White House, Pentagon at odds over refinery program
Defense Secretary Chuck Hagel has been considering delaying the Pentagon's portion of a $510 million federal program to invest in biofuel refineries that has been the subject of congressional battles for more than a year, according to multiple sources with knowledge of the deliberations.
Legal battle over mine discharges targets Clean Water Act 'permit shield'
A Sierra Club lawsuit over a Kentucky coal mine's discharges of a chemical not listed on the mining company's Clean Water Act permit has raised industry concerns and green groups' hopes about the litigation's impact on pollution cases nationwide.
As exports heat up, Alaskans wonder whether decades-old pipe dreams will ever become reality
At a time when international competition is heating up to export liquefied natural gas into Asia, Alaska is scrambling to become a major player in foreign export markets, while also giving state consumers access to local fuel.
Rare potent Okla. tornado fuels debate about disaster funding, science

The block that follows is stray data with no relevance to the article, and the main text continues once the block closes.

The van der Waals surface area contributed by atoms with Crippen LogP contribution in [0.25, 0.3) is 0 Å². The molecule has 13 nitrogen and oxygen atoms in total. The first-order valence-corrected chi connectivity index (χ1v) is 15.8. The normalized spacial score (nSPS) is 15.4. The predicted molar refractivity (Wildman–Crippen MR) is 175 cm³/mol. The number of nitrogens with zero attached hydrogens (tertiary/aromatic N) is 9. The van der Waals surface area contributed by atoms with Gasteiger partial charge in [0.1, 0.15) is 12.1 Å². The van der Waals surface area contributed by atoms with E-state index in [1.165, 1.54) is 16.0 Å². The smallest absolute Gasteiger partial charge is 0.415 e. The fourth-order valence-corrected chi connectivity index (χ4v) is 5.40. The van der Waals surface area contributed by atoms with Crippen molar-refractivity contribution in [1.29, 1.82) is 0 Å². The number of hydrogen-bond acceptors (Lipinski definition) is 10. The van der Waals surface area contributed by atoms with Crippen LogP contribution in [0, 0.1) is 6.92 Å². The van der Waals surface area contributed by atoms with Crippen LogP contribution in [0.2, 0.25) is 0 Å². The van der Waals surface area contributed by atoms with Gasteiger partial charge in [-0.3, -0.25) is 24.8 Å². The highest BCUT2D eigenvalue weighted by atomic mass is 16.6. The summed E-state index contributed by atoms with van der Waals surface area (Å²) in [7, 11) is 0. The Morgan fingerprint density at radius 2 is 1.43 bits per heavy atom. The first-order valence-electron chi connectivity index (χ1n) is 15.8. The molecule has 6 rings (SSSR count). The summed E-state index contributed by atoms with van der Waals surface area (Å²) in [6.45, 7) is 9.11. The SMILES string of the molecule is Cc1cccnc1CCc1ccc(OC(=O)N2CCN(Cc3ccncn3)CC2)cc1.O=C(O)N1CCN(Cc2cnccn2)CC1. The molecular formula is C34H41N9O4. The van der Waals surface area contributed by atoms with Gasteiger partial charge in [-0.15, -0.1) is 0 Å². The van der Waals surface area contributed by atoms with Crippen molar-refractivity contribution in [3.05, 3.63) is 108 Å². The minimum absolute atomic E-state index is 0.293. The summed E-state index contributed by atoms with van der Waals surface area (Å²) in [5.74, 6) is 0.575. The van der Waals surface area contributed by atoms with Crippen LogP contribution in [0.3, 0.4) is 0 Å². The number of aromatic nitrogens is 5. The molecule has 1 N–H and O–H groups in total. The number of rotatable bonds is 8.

Rescuers were finishing a grim search for victims in central Oklahoma last night as scientists confirmed that it was the strongest tornado to land in the United States since a deadly flurry of them struck Southern states two years ago.
House proposes 'devastating' cuts to Interior, EPA accounts in fiscal 2014
House appropriators yesterday proposed allocating $24.3 billion to the subcommittee that funds the Interior Department, Forest Service and U.S. EPA for next fiscal year, a level that would likely require significant cuts to a host of conservation programs, clean water grants, and climate change and habitat restoration work, environmentalists warned.
Thawing tundra soils could produce lower CO2 emissions than previously thought -- study
Researchers have uncovered a mechanism in the Alaskan tundra that doesn't seem to follow the climate change script for soil carbon.
GOP's newest strategy takes page from the Last Frontier
The incendiary national debate over Keystone XL tends to center on Nebraska, but energy-rich Alaska has become the muse for today's GOP push to build the 1,179-mile pipeline.
Supreme Court won't take up Alaskan tribe's suit against Exxon Mobil
The Supreme Court yesterday declined to review a large climate change lawsuit brought by a Native Alaskan village against major energy producers. Villagers had claimed that the companies' operations were contributing to global warming, which in turn was eroding their land off the northwest coast of Alaska, about 70 miles north of the Arctic Circle.